The new Petroleum Safety Authority Norway
Just before Christmas 2002, the Ministry of Labour and Government Administration decided that the Norwegian Petroleum Directorate would be divided into two separate entities. At the same time, it was decided that from 1 January 2004, the new Petroleum Safety Authority Norway (PSA) would also have regulatory responsibility for eight land facilities associated with the petroleum activities.
The Petroleum Safety Authority Norway aims to live up to the Government's stated ambition for the agency to emerge with solid authority and take responsibility for vigorous and clear coordination between the relevant authorities.
The Government also made it clear that the supervision must be systematic and based on risk, in other words, a continuation of key principles that have formed the foundation for this work previously. The same applies to principles relating to participation and cooperation between the parties. There must also be a solid balance between the PSA's role as regards supervision of high-risk activities/technology and labor inspection.
Five positions have been added to the PSA from the Directorate for Civil Protection and Emergency Planning (DSB) and the Directorate of Labour Inspection, which was previously responsible for the relevant land facilities.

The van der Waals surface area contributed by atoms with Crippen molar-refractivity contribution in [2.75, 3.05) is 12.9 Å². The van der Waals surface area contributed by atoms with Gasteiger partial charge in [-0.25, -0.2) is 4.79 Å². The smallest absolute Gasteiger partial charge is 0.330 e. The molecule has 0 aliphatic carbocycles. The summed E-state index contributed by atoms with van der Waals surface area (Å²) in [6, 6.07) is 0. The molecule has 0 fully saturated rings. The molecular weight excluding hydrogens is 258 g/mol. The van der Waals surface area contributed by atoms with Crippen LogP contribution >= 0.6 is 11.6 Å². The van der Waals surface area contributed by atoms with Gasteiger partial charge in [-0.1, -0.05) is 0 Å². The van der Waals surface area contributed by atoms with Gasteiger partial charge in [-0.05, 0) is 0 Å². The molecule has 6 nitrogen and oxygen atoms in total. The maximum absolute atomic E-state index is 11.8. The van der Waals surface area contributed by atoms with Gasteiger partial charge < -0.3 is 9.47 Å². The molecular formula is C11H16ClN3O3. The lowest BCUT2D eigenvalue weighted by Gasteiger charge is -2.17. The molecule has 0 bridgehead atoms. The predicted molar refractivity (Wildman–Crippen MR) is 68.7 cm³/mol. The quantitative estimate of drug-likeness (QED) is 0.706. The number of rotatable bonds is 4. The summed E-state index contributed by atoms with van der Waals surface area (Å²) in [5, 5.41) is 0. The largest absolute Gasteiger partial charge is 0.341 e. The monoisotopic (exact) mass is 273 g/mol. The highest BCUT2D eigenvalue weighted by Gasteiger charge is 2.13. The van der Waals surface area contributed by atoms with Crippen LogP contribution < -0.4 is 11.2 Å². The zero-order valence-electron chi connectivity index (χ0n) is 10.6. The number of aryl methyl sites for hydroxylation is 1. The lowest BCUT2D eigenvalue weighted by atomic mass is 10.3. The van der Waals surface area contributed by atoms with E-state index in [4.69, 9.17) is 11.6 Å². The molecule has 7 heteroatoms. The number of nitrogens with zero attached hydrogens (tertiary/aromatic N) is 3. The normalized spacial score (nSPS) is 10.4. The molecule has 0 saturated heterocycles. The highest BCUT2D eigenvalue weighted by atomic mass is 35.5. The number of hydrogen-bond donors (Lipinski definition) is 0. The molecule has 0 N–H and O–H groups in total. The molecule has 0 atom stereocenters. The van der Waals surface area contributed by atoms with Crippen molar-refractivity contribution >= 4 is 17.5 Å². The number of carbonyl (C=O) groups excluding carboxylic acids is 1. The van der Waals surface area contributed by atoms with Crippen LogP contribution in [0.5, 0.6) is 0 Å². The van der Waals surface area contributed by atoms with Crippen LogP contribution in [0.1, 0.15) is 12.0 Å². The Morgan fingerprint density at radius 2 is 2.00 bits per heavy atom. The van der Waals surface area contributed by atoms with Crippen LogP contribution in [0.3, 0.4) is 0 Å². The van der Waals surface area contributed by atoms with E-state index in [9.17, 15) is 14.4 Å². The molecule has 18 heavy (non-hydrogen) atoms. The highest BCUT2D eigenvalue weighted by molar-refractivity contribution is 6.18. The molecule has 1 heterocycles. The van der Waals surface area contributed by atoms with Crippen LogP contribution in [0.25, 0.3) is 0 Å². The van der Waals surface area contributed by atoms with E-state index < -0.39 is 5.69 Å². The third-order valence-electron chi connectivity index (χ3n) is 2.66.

However, these five positions do not meet the real capacity needs and the PSA thus expects that necessary supervision of the land facilities will have consequences for the scope of the offshore supervision, which will hopefully be limited to a transitional period.
Accidents, injuries and incidents
2003 was a year without fatalities as regards the Norwegian Petroleum Directorate's sphere of authority. We are, of course, satisfied with this but we must be cautious in drawing conclusions with regard to the underlying risk that accidents can occur.
Preliminary figures for 2003 show an apparent continuation of the decline in reportable personal injuries from the two previous years. However, there has been a clear increase in the number of injuries defined as first-aid injuries. First-aid injuries need not be reported to the PSA, but they are submitted to ensure rights under the social security system.